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- American college football coach
Colorado State fired fiery coach Steve Addazio on Thursday after a tumultuous two seasons that included an ejection in what would prove to be his final game for the Rams.
The decision came on the day Addazio’s buyout dropped from $5 million to $3 million.
Rams director of athletics Joe Parker said a national search firm will be brought in to assist in the hiring of the next head coach. In the meantime, senior associate head coach Brian White will serve as the interim coach.
Addazio wrapped up his time in Fort Collins with a 4-12 record. His tenure got off to a rocky start last year when the university opened an investigation into the program’s handling of COVID-19 cases, which uncovered allegations of racism and verbal abuse toward athletes.
His time drew to a close Saturday with Addazio leaving the sideline before halftime after receiving a second unsportsmanlike conduct penalty. The Rams lost 52-10 to Nevada in front of an announced crowd of 17,465 at Canvas Stadium, which only dwindled as the game got out of hand.
“The decision we have made today is not one we take lightly,” Parker said in a statement. “After a thorough review of where our program stands today and our outlook for the future, looking at the totality of factors, I felt this was a necessary step.”
Addazio signed a five-year deal with Colorado State in December 2019 as he took over for Mike Bobo. The 62-year-old Addazio couldn't restore the program to the level it reached just a few seasons ago under Jim McElwain, who was the 2014 Mountain West coach of the year. Colorado State has turned in four straight losing seasons.
Colorado State could be looking at a candidate such as Tony Alford, the Ohio State assistant head coach for offense/running backs. A 1992 graduate of Colorado State, Alford has never been a head coach but has learned the ropes the last few seasons at Ohio State under Ryan Day and Urban Meyer.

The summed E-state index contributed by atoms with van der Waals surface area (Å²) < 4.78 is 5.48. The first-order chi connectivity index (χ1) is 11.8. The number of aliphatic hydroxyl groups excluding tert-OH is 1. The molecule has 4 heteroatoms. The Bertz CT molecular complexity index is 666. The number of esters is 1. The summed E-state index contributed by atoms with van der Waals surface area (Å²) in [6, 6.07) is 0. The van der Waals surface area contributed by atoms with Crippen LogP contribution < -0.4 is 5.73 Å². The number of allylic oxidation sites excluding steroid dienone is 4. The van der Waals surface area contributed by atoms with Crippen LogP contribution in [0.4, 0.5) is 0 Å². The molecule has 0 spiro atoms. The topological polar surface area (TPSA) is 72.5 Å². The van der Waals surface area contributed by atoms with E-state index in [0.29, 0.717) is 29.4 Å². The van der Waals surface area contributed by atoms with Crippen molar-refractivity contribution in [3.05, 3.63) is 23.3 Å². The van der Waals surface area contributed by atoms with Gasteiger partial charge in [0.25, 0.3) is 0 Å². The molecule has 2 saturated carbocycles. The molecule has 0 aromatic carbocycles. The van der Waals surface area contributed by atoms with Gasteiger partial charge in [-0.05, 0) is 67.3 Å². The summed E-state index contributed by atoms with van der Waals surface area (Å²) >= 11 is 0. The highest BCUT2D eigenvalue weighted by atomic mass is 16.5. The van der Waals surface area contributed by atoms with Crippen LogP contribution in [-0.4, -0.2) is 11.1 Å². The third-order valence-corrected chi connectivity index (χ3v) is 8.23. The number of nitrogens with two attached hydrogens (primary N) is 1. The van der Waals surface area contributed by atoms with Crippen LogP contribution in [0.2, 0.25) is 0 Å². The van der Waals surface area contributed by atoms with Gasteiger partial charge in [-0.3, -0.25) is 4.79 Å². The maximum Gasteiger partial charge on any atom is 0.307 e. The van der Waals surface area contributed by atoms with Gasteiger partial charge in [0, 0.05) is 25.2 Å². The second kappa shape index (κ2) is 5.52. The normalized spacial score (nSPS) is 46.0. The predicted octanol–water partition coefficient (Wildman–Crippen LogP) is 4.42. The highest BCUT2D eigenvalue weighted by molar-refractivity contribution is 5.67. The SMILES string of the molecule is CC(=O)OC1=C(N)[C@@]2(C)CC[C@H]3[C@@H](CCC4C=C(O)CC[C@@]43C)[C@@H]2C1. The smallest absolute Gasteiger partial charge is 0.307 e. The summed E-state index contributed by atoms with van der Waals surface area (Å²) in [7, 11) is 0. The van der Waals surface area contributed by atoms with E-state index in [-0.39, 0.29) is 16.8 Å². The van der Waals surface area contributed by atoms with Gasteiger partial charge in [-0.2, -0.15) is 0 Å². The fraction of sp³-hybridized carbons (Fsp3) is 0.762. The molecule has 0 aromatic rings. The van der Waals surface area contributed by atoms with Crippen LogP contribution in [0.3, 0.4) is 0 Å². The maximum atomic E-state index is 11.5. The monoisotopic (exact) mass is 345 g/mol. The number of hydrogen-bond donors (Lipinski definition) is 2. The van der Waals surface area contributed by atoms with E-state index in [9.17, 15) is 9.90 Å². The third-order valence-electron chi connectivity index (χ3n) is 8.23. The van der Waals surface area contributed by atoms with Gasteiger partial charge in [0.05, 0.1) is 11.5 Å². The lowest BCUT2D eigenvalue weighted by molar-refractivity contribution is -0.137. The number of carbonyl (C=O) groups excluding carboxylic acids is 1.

Another coach who might be targeted is North Dakota State’s Matt Entz, whose second-seeded Bison (10-1) host Southern Illinois in the second round of the FCS playoffs.
Addazio wasn’t out of work long when the Rams brought him on board. Fired by Boston College on Dec. 1, 2019, he was hired about two weeks later. At the time, Parker said of Addazio’s arrival: “We look forward to Coach Addazio leading our football team as we strive to be the preeminent program in the Mountain West.”
It never panned out.
The Rams went 1-3 in a virus-shortened campaign in 2020 and followed that up with a 3-9 mark this season. Colorado State lost to FCS South Dakota State in the season opener but climbed back to 3-3 before dropping six straight to end the year. Addazio said after the season finale the Rams were “that close,” holding his index finger and thumb close together.
“We’ve got work to do. But didn’t we know that?” Addazio said. “When I came in here there was a lot of work to be done. A lot, not a little. Maybe everybody doesn’t quite understand that. A lot. We’re in the process of doing that work.”
In August 2020, the Rams paused all football activities after an investigation started by the president of the university into the program’s handling of COVID-19 cases uncovered allegations of racism and verbal abuse toward athletes.
Several Colorado State football players released a shared statement on social media to support Addazio and dispute accusations against the program. The players addressed several issues, including the allegations of racism and verbal abuse that they said were “patently untrue.” Their statement added, “our experience since Coach Addazio’s first day has been positive, welcoming and focused on our development as student athletes.”
Before his stop at Colorado State, Addazio coached at Temple (2011-12) and Boston College (2013-19).
Addazio also won two BCS national titles while serving as the offensive coordinator under Meyer at Florida. Meyer has close ties with the Colorado State program — he was a receivers coach for the Rams in the ’90s — and was seen around Parker during the hiring process for Addazio.
AP College Football Writer Ralph D. Russo contributed.
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